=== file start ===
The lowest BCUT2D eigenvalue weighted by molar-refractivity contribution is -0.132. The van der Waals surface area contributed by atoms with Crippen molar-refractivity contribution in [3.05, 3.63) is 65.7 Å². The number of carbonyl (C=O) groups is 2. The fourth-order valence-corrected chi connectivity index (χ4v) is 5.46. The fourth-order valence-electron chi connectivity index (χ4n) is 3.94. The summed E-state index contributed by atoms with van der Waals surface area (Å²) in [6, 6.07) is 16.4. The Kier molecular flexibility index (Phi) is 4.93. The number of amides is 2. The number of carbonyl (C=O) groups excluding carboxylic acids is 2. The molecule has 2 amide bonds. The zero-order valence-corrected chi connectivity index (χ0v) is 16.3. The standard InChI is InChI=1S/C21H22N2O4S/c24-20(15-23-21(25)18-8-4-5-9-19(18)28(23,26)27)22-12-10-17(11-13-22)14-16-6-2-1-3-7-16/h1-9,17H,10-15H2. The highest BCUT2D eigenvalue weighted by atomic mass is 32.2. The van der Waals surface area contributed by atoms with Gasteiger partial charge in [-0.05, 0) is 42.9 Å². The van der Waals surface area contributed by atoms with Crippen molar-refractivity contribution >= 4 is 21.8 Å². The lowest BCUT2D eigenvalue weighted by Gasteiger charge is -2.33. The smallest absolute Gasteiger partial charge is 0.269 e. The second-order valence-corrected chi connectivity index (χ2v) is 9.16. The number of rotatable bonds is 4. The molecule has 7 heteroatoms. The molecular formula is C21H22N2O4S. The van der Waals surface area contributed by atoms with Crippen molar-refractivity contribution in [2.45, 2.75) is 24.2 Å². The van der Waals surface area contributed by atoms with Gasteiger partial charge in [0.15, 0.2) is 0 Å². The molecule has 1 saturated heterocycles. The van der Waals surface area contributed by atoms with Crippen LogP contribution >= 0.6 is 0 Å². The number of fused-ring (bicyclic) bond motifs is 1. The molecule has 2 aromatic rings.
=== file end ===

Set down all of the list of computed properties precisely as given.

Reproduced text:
The lowest BCUT2D eigenvalue weighted by molar-refractivity contribution is -0.132. The van der Waals surface area contributed by atoms with Crippen molar-refractivity contribution in [3.05, 3.63) is 65.7 Å². The number of carbonyl (C=O) groups is 2. The fourth-order valence-corrected chi connectivity index (χ4v) is 5.46. The fourth-order valence-electron chi connectivity index (χ4n) is 3.94. The summed E-state index contributed by atoms with van der Waals surface area (Å²) in [6, 6.07) is 16.4. The Kier molecular flexibility index (Phi) is 4.93. The number of amides is 2. The number of carbonyl (C=O) groups excluding carboxylic acids is 2. The molecule has 2 amide bonds. The zero-order valence-corrected chi connectivity index (χ0v) is 16.3. The standard InChI is InChI=1S/C21H22N2O4S/c24-20(15-23-21(25)18-8-4-5-9-19(18)28(23,26)27)22-12-10-17(11-13-22)14-16-6-2-1-3-7-16/h1-9,17H,10-15H2. The highest BCUT2D eigenvalue weighted by atomic mass is 32.2. The van der Waals surface area contributed by atoms with Gasteiger partial charge in [-0.05, 0) is 42.9 Å². The van der Waals surface area contributed by atoms with Crippen molar-refractivity contribution >= 4 is 21.8 Å². The lowest BCUT2D eigenvalue weighted by Gasteiger charge is -2.33. The smallest absolute Gasteiger partial charge is 0.269 e. The second-order valence-corrected chi connectivity index (χ2v) is 9.16. The number of rotatable bonds is 4. The molecule has 7 heteroatoms. The molecular formula is C21H22N2O4S. The van der Waals surface area contributed by atoms with Crippen molar-refractivity contribution in [2.45, 2.75) is 24.2 Å². The van der Waals surface area contributed by atoms with Gasteiger partial charge in [0.15, 0.2) is 0 Å². The molecule has 1 saturated heterocycles. The van der Waals surface area contributed by atoms with Crippen LogP contribution >= 0.6 is 0 Å². The number of fused-ring (bicyclic) bond motifs is 1. The molecule has 2 aromatic rings.